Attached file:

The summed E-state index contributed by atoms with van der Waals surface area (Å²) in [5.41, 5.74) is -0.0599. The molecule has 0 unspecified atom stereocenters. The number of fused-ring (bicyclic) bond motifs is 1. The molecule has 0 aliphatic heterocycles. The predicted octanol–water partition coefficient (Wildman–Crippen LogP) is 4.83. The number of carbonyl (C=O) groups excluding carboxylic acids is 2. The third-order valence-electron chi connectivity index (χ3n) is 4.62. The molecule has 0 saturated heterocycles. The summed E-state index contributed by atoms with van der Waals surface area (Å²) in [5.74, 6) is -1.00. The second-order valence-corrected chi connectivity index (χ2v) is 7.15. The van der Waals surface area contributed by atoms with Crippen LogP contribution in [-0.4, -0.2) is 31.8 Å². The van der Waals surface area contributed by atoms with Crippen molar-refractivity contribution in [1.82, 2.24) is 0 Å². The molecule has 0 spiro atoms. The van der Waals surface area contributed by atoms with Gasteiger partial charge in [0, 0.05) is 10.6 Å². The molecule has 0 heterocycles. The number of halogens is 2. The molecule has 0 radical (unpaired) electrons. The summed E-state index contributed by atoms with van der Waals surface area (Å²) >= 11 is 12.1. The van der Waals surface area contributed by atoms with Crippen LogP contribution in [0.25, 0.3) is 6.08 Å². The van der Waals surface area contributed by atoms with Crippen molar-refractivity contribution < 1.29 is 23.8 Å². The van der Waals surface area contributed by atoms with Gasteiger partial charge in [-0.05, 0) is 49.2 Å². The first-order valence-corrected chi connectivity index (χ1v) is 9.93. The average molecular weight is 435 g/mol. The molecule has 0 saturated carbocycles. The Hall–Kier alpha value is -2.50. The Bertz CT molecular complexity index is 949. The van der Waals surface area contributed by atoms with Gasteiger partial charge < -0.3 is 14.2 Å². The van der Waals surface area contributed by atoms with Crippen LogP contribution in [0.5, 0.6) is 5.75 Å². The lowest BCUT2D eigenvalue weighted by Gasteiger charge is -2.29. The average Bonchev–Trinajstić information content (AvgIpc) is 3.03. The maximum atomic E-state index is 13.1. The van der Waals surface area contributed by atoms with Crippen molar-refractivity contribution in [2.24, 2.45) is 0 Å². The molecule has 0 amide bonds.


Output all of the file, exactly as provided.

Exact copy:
The summed E-state index contributed by atoms with van der Waals surface area (Å²) in [5.41, 5.74) is -0.0599. The molecule has 0 unspecified atom stereocenters. The number of fused-ring (bicyclic) bond motifs is 1. The molecule has 0 aliphatic heterocycles. The predicted octanol–water partition coefficient (Wildman–Crippen LogP) is 4.83. The number of carbonyl (C=O) groups excluding carboxylic acids is 2. The third-order valence-electron chi connectivity index (χ3n) is 4.62. The molecule has 0 saturated heterocycles. The summed E-state index contributed by atoms with van der Waals surface area (Å²) in [5.74, 6) is -1.00. The second-order valence-corrected chi connectivity index (χ2v) is 7.15. The van der Waals surface area contributed by atoms with Crippen LogP contribution in [-0.4, -0.2) is 31.8 Å². The van der Waals surface area contributed by atoms with Crippen molar-refractivity contribution in [1.82, 2.24) is 0 Å². The molecule has 0 spiro atoms. The van der Waals surface area contributed by atoms with Gasteiger partial charge in [0, 0.05) is 10.6 Å². The molecule has 0 heterocycles. The number of halogens is 2. The molecule has 0 radical (unpaired) electrons. The summed E-state index contributed by atoms with van der Waals surface area (Å²) >= 11 is 12.1. The van der Waals surface area contributed by atoms with Crippen LogP contribution in [0.25, 0.3) is 6.08 Å². The van der Waals surface area contributed by atoms with Crippen molar-refractivity contribution < 1.29 is 23.8 Å². The van der Waals surface area contributed by atoms with Gasteiger partial charge in [-0.05, 0) is 49.2 Å². The first-order valence-corrected chi connectivity index (χ1v) is 9.93. The average molecular weight is 435 g/mol. The molecule has 0 saturated carbocycles. The Hall–Kier alpha value is -2.50. The Bertz CT molecular complexity index is 949. The van der Waals surface area contributed by atoms with Gasteiger partial charge < -0.3 is 14.2 Å². The van der Waals surface area contributed by atoms with Crippen LogP contribution in [0.5, 0.6) is 5.75 Å². The lowest BCUT2D eigenvalue weighted by Gasteiger charge is -2.29. The average Bonchev–Trinajstić information content (AvgIpc) is 3.03. The maximum atomic E-state index is 13.1. The van der Waals surface area contributed by atoms with Crippen molar-refractivity contribution in [2.24, 2.45) is 0 Å². The molecule has 0 amide bonds.